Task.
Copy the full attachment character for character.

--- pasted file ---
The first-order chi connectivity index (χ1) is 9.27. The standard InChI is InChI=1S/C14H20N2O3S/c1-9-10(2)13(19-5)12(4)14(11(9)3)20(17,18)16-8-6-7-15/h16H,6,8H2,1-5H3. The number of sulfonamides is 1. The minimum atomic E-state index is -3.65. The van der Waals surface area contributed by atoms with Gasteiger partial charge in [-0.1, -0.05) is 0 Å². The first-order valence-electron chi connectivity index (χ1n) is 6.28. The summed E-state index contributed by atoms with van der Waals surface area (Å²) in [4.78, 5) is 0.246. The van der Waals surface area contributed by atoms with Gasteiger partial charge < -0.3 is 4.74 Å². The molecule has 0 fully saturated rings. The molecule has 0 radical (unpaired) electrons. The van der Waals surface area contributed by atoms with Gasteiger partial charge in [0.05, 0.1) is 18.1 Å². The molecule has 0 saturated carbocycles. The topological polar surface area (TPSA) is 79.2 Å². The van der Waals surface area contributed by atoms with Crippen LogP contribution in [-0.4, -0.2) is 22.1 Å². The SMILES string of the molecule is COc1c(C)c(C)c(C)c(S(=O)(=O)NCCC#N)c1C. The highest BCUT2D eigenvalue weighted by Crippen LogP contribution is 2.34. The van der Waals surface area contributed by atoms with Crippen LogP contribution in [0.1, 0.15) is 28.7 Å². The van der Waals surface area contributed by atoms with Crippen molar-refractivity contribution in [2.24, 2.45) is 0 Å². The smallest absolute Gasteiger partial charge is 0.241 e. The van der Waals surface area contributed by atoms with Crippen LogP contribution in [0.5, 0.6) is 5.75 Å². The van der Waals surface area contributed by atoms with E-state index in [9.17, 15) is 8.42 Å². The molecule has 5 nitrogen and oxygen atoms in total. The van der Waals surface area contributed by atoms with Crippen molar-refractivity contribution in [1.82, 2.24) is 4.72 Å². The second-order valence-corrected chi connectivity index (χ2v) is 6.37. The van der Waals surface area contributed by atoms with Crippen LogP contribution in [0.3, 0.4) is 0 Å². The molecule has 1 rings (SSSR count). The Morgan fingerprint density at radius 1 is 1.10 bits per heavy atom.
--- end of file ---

The first-order chi connectivity index (χ1) is 9.27. The standard InChI is InChI=1S/C14H20N2O3S/c1-9-10(2)13(19-5)12(4)14(11(9)3)20(17,18)16-8-6-7-15/h16H,6,8H2,1-5H3. The number of sulfonamides is 1. The minimum atomic E-state index is -3.65. The van der Waals surface area contributed by atoms with Gasteiger partial charge in [-0.1, -0.05) is 0 Å². The first-order valence-electron chi connectivity index (χ1n) is 6.28. The summed E-state index contributed by atoms with van der Waals surface area (Å²) in [4.78, 5) is 0.246. The van der Waals surface area contributed by atoms with Gasteiger partial charge < -0.3 is 4.74 Å². The molecule has 0 fully saturated rings. The molecule has 0 radical (unpaired) electrons. The van der Waals surface area contributed by atoms with Gasteiger partial charge in [0.05, 0.1) is 18.1 Å². The molecule has 0 saturated carbocycles. The topological polar surface area (TPSA) is 79.2 Å². The van der Waals surface area contributed by atoms with Crippen LogP contribution in [-0.4, -0.2) is 22.1 Å². The SMILES string of the molecule is COc1c(C)c(C)c(C)c(S(=O)(=O)NCCC#N)c1C. The highest BCUT2D eigenvalue weighted by Crippen LogP contribution is 2.34. The van der Waals surface area contributed by atoms with Crippen LogP contribution in [0.1, 0.15) is 28.7 Å². The van der Waals surface area contributed by atoms with Crippen molar-refractivity contribution in [2.24, 2.45) is 0 Å². The smallest absolute Gasteiger partial charge is 0.241 e. The van der Waals surface area contributed by atoms with Crippen LogP contribution in [0.5, 0.6) is 5.75 Å². The van der Waals surface area contributed by atoms with E-state index in [9.17, 15) is 8.42 Å². The molecule has 5 nitrogen and oxygen atoms in total. The van der Waals surface area contributed by atoms with Crippen molar-refractivity contribution in [1.82, 2.24) is 4.72 Å². The second-order valence-corrected chi connectivity index (χ2v) is 6.37. The van der Waals surface area contributed by atoms with Crippen LogP contribution in [0.3, 0.4) is 0 Å². The molecule has 1 rings (SSSR count). The Morgan fingerprint density at radius 1 is 1.10 bits per heavy atom.